Friday, July 8, 2011

Sugar Quills

Yesterday I underwent the most difficult, risky, and complex cooking experiment I have ever worked on for this blog.  I had actually been looking forward to making this particular Harry Potter food above anything else we have been planning, and while it was a fun project, man was it a challenge!  These troublesome treats are called sugar quills, and attempting to make them is not for the faint of heart.  Proceed with caution.

Sugar quills are described in Harry Potter and the Prisoner of Azkaban as “fragile sugar-spun quills” (Rowling 197), “‘which you can suck in class and just look like you’re thinking about what to write next’” (77).  Hermione seems to have a preference for sugar quills, probably because she's always got a quill in her hand to do her homework.

I was impressed to see that sugar quills are so realistically quill-like that they pass for a real quill in class.  I thought, “What is this ‘spun sugar’ and what makes it pass so well as a feather?”  I immediately looked up “spun sugar,” because I hadn’t the foggiest idea what that meant.  Now I know, and I’m happy to educate you as well.

Spun sugar is caramelized sugar (a sugar solution boiled at a high temperature until it browns) boiled to the “hard crack” stage in candy-making, and that forms long, spindly strings when allowed to drip off the bottom of a fork or whisk.  Chefs often use spun sugar as a decoration to create cages for cakes or ice cream in gourmet restaurants.

In case you’re unfamiliar with candy-making, the first thing you should know is that it is a huge pain to do.  Candy has to be caught at just the right temperature, lest it be too soft or burn.  You need a candy thermometer to do it properly. Candy thermometers look like this:

I knew what a huge endeavor I was taking on when I decided to make sugar quills.  I honestly wasn’t sure I would be able to pull it off.  But every time I looked up “sugar quills” online, I only saw pictures like this:

These molded feathers don’t fit Rowling’s description at all.  They aren’t fragile, and they’re certainly not spun sugar.  I was determined, therefore, to be the first to do sugar quills properly.  Fortunately for me, I succeeded.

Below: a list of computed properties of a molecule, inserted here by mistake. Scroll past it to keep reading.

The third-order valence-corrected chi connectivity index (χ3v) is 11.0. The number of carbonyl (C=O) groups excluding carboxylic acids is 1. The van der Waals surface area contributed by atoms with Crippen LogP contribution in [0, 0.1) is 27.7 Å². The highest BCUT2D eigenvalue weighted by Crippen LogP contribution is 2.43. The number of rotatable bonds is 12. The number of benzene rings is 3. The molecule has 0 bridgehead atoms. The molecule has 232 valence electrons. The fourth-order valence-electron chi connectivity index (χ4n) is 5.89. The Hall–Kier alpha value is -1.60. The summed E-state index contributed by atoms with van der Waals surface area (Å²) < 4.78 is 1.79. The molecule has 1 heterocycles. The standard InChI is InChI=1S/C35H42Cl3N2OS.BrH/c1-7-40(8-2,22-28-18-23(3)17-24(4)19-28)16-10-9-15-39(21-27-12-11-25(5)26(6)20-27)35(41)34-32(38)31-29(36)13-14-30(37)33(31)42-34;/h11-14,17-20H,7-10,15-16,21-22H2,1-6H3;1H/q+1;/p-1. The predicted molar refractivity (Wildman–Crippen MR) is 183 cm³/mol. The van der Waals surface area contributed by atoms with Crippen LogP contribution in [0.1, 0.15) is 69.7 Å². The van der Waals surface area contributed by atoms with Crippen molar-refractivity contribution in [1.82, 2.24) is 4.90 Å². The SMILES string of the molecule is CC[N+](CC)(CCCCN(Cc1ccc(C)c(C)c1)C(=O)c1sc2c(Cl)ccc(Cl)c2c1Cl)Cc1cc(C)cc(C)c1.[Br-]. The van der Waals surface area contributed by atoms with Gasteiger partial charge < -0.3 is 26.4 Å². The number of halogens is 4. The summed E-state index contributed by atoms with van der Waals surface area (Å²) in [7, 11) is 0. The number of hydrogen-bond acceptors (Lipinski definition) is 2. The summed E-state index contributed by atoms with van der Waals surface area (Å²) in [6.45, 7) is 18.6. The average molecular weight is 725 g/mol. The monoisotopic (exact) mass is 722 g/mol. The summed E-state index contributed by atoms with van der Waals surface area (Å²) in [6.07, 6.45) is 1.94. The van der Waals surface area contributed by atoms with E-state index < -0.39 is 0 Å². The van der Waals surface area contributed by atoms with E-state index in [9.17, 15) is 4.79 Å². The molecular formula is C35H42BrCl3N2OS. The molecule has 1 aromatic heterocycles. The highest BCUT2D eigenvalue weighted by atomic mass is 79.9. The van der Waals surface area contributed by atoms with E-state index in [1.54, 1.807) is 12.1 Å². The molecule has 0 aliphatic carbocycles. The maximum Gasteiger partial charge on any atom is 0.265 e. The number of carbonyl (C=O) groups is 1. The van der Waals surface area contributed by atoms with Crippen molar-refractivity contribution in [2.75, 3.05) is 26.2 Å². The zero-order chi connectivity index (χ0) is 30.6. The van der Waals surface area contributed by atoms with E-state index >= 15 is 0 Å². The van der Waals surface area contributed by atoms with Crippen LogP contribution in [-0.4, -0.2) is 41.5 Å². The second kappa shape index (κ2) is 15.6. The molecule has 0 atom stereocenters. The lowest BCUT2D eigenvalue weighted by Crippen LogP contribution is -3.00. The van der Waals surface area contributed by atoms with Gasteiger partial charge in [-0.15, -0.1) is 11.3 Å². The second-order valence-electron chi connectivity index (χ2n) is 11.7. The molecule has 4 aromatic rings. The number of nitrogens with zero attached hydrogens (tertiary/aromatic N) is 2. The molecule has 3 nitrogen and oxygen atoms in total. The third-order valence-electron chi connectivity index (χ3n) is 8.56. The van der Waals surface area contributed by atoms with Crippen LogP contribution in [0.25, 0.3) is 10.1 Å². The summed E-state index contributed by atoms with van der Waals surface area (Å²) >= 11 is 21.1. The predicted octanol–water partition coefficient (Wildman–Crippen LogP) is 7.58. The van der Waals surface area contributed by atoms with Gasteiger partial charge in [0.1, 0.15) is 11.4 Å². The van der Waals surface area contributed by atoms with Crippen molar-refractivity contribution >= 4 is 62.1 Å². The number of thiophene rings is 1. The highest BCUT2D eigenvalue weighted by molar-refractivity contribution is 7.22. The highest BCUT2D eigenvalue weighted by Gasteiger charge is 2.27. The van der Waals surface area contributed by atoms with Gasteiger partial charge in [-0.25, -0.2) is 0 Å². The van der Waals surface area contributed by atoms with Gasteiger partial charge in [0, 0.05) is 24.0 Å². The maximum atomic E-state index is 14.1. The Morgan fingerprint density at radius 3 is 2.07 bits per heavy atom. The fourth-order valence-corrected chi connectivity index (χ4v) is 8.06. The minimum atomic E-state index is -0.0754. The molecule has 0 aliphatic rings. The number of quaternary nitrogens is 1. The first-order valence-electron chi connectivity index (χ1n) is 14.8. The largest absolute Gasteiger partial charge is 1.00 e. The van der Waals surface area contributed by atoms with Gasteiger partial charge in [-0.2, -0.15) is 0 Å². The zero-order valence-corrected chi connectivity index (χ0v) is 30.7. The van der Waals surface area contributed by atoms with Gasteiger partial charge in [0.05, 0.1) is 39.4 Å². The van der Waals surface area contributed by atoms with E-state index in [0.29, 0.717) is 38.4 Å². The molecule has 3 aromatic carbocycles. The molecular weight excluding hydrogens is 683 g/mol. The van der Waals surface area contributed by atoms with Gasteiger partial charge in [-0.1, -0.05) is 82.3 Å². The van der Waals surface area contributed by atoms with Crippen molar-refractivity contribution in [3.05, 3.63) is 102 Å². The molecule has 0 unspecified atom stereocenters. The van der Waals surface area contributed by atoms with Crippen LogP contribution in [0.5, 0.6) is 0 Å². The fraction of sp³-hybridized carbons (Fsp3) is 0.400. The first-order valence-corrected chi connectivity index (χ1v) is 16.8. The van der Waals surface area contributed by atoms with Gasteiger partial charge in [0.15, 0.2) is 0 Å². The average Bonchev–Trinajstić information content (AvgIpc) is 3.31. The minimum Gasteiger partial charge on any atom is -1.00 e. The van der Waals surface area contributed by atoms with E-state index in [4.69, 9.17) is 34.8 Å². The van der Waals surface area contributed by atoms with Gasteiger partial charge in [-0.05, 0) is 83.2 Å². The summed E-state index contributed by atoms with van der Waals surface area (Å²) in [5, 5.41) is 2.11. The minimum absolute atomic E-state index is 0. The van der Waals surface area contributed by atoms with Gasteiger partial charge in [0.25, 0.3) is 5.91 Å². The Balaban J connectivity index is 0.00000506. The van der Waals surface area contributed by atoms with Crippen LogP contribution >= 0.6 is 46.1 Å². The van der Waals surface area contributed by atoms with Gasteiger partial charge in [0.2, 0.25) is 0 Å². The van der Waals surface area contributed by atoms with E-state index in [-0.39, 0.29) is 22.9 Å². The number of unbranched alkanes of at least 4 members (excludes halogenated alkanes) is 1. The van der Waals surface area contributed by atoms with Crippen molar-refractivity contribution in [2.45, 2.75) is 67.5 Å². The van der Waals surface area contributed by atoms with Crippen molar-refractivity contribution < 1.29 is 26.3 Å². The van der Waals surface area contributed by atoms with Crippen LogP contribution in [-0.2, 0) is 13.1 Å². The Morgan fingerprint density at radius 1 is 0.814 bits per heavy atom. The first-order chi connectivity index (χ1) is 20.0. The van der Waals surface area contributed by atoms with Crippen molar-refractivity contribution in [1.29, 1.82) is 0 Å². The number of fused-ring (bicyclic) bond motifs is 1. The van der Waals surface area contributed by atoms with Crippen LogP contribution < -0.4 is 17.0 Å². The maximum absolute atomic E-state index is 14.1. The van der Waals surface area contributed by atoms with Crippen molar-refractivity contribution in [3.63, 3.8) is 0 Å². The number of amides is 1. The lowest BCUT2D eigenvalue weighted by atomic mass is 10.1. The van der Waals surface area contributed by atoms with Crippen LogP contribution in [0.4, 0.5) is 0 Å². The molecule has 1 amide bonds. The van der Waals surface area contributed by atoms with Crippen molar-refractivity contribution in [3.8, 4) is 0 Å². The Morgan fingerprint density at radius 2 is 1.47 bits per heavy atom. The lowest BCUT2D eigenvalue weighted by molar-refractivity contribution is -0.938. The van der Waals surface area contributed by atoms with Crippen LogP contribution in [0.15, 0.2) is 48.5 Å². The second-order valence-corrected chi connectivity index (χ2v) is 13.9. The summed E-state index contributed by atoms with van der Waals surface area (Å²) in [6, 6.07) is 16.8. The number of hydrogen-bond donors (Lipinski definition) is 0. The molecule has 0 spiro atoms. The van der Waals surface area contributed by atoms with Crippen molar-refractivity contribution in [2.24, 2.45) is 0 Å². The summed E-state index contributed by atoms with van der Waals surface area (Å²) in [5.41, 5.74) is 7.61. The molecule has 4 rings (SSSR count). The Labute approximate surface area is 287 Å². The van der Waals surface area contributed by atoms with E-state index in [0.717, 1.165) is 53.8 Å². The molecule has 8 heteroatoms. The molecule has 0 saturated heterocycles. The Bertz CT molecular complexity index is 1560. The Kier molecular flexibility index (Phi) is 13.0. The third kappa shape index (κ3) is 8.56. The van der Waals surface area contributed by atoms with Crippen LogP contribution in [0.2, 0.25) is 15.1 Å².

These quills have spindly little strings that make up the fine texture of feathers, while still being lovely, caramel-flavored hard candy that dissolves in your mouth as you suck on them.  Plus, they have utility in the classroom -- you can have your candy pen and eat it too!

Without further ado, here’s how I did it:

Sugar Quills

Part 1: The stick molds
Aluminum Foil
Inside tube of several ball-point pens (the ink/writing tip)
Cooking spray

I determined to make sugar quills that could actually be used as writing utensils in class, which is why I use the ball-point pens.  This isn’t perfectly accurate in the Harry Potter universe, since they would dip their quills in inkwells (ball-point pens are 100% Muggle).  But it’s as close as I could get.  The only problem is, the ink tube of the pens weren’t very long – certainly not long enough to write with and support a spun-sugar feather at the same time.  So I had to extend them.

Using small strips of foil, I set the ink stick of a pen into the middle of the foil.  Then I folded it over like a taco and created a crease on both sides of the foil.  

Then I removed the ink tube from the foil and bend back the foil along the creases to open up the hollow area where the ink tube had been.  This created a long, thin mold roughly the size of the ink tube.  

I repeated this step until I had made about 8 molds.  I then laid these molds carefully along a parchment paper-covered cookie sheet and sprayed them with cooking spray.  Then I placed the ends of the ink tubes into the molds (so that they overlapped by about 1 ½ - 2 inches). 

Part 2: Caramelizing Sugar

½ cup granulated sugar
¼ cup water

Place sugar in the bottom of a small saucepan.  Pour water on top.  Place over high heat and allow to boil.  DO NOT STIR.  Stirring causes the sugar to form crystals, which will completely ruin any spun sugar attempts.  As the sugar solution boils, it will stir itself.

When the mixture has come to a boil, place the candy thermometer in the solution, careful to clip it onto the rim of the pan so that the bottom of the thermometer is in the solution but does not touch the bottom of the pan. 

Allow the solution to boil until it reaches the “Hard Crack” candy stage, which is about 305 degrees Fahrenheit (it will take about 5 minutes).  The solution will have a light caramel color, like this:

I actually broke my candy thermometer at one point (those dang things are highly breakable.  Be kind to your candy thermometer!), so I judged my caramelized sugar based on the color, which worked fine.  The picture above is the perfect color.  Any lighter, and it would be at the “soft crack” stage, and any darker, and it would start to get a slight burnt flavor. 

As soon as the sugar solution reaches the proper temperature/color, remove from heat.  Allow bubbles to settle for 30 seconds to a minute before using. 

Part 3: Pouring the Caramelized sugar into the molds

Using a small gravy ladle, quickly pour the sugar syrup into the candy molds.  Quickly is the key word.  The sugar hardens fast, and you don’t want to risk reheating your syrup and causing it to burn or crystallize, so you have to try to do it all in one go.  Don’t worry if the sugar goops over the edges of the molds – you can break that off later.